Editorial Feature

Hardness Testing of Ceramic Coatings

Ceramic coatings are used in motorsports to protect against heat and wear.

Ceramic coatings are used in motorsports to protect against heat and wear. Image Credits: Marcin Krzyzaks/shutterstock.com

Ceramic coatings are used in a wide variety of industrial and commercial manufacturing processes, including within the automotive industry, in manufacturing processes, and in the design of industrial parts. These coatings are often used to make mechanical components harder, more resistant to corrosion (i.e. rust), impervious to liquids and gases, better insulated (both electrically and thermally), and overall more resistant to wear.

Selecting a Ceramic Coating

The type of ceramic coating and appropriate method of deposition depends on various factors:

  • the desired thickness of the coating
  • the desired function of the ceramic coating
  • the expectations of the component’s operation
  • various economic considerations
  • the substrate material
  • the size and shape of the area to be coated

Thin coatings, such as those used on cutting tools, are most often applied through a vapor deposition process, either chemical (CVD) or physical (PVD). Thick coatings, such as those used in decorative enamels, are commonly applied by a thermal spraying and enameling process.

Types of ceramic coatings include titanium nitride and chromium carbide. These coatings can be applied to steel and other metal parts to increase resistance to abrasion, and to increase a material’s ability to withstand extremely high temperatures.

The Purpose of Hardness Testing for Ceramic Coatings

The mechanical property of a material’s hardness is defined as a specific and calculable measure of how resistant a material is to compressive force. Hardness is a representation of a material’s resistance to localised plastic deformation.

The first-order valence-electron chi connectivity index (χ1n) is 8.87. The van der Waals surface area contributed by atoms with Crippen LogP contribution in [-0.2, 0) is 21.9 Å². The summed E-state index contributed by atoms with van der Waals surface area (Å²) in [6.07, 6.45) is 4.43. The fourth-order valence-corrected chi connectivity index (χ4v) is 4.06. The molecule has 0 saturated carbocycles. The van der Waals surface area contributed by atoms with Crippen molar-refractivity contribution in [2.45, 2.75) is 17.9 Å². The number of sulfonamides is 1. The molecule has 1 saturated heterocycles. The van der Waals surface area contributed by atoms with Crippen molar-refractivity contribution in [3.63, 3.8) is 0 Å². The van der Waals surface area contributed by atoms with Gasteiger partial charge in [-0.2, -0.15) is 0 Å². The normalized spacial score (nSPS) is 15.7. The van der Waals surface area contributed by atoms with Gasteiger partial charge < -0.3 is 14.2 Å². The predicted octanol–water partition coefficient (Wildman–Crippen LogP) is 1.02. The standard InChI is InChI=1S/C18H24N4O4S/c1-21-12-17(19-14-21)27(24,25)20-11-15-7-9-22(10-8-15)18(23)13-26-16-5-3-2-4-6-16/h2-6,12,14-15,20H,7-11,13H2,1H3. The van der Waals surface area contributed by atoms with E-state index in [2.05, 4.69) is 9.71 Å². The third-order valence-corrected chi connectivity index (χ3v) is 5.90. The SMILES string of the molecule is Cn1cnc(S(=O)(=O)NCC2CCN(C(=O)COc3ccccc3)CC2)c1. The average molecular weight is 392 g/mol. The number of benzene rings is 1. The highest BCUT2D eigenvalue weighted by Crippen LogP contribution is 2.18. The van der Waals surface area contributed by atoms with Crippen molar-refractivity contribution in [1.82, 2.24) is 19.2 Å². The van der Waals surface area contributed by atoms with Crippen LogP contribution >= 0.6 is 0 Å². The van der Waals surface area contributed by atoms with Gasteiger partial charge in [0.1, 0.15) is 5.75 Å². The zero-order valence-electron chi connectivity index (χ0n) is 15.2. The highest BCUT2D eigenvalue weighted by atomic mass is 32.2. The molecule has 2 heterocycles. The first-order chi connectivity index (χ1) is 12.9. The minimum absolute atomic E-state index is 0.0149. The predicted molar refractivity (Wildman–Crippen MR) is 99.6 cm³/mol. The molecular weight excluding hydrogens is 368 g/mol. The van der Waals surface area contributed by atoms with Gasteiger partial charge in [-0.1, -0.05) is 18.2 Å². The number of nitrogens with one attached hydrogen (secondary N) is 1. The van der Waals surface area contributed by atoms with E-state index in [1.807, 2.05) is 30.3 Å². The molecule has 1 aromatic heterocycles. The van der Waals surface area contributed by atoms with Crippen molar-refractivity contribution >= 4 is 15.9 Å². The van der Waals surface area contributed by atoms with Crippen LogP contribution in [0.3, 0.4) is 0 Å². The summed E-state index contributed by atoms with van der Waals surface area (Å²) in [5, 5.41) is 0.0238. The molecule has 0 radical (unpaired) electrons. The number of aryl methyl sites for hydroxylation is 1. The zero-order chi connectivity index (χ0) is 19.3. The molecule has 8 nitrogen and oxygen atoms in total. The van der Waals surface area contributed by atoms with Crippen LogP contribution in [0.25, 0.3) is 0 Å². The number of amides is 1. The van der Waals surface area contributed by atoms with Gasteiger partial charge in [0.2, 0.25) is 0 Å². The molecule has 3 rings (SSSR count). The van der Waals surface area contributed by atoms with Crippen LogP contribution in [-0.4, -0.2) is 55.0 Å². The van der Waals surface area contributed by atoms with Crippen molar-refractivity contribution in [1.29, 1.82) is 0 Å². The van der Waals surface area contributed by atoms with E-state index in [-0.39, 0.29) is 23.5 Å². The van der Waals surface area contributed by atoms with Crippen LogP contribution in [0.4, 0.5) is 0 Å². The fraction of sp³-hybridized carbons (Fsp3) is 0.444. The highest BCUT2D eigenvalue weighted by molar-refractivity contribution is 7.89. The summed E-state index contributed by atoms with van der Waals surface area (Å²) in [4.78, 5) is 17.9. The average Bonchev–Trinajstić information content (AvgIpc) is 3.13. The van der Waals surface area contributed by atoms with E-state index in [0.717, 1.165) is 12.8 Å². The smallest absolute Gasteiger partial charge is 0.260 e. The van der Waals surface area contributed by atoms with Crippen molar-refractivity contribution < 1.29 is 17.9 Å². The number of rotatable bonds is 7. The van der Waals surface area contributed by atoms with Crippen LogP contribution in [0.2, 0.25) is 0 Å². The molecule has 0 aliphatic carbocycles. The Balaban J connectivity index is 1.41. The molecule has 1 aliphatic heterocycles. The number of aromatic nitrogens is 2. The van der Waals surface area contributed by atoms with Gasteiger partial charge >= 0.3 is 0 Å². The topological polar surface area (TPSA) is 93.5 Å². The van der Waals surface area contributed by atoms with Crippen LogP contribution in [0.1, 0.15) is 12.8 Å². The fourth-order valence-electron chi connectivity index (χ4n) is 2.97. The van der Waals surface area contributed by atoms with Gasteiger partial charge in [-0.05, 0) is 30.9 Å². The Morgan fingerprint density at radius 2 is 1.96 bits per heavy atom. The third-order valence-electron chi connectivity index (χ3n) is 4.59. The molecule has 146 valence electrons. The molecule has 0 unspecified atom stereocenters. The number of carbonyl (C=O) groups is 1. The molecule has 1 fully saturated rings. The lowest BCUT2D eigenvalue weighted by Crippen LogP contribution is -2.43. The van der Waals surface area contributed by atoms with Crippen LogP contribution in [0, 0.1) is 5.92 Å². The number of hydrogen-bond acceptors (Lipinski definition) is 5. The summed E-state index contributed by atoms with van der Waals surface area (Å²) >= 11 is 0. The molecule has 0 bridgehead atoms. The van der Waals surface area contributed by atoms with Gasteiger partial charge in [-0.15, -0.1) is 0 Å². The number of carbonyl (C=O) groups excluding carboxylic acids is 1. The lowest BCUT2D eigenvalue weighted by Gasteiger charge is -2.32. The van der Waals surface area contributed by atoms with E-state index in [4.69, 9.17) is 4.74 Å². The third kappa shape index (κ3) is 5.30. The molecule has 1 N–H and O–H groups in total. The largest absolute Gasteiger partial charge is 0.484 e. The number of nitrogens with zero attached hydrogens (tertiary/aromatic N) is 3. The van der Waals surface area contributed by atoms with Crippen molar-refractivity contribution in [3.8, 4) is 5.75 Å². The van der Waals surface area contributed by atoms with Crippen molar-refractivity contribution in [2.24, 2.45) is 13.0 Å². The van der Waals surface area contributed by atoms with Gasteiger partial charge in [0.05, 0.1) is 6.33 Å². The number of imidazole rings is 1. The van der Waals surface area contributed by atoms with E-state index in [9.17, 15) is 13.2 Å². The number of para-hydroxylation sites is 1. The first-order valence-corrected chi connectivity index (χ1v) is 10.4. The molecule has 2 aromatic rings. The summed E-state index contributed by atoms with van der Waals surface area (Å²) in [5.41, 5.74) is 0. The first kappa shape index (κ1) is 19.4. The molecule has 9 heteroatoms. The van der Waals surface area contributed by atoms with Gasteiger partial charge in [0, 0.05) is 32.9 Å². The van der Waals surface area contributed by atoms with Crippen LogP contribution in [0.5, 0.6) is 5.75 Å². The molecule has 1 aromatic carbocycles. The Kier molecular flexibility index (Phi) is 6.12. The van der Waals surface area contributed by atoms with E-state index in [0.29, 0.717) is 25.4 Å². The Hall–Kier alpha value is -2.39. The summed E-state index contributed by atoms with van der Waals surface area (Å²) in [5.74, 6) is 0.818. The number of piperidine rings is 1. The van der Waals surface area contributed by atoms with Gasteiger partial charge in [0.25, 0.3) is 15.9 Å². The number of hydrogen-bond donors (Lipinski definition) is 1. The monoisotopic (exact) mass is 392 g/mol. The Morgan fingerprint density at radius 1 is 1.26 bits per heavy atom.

Strong intermolecular bonds generally produce a high level of hardness in a material. The measurement is dependent on the measured elasticity, ductility, stiffness, plasticity, strain, strength, viscosity, and toughness of the material being evaluated for hardness.

Applications of hardness testing of ceramics include defining the hardness gradient of a material, the surface hardness, the case depth, coating hardness, phase hardness, grain hardness, hardness at grain boundaries, and hardness of powders.

The hardness of a ceramic is defined by its chemical composition, including porosity, grain size, and grain-boundary phases. Ceramic hardness is usually tested using either the Vickers or Knoop method, most often using diamond indenters, the processes of which are defined in further detail below.

The Methods and Process of Hardness Testing

There are multiple measurements of hardness, including scratch hardness, indentation hardness, and rebound hardness. Each type of measurement is based on an individual measurement scale, however, conversion between scales is possible for practical purposes.

Indentation tests are a common method of testing the hardness of a ceramic material. Indentation is a straight forward test of penetrating a given material with an indenter under a pre-defined indentation load, then measuring the resulting indentation.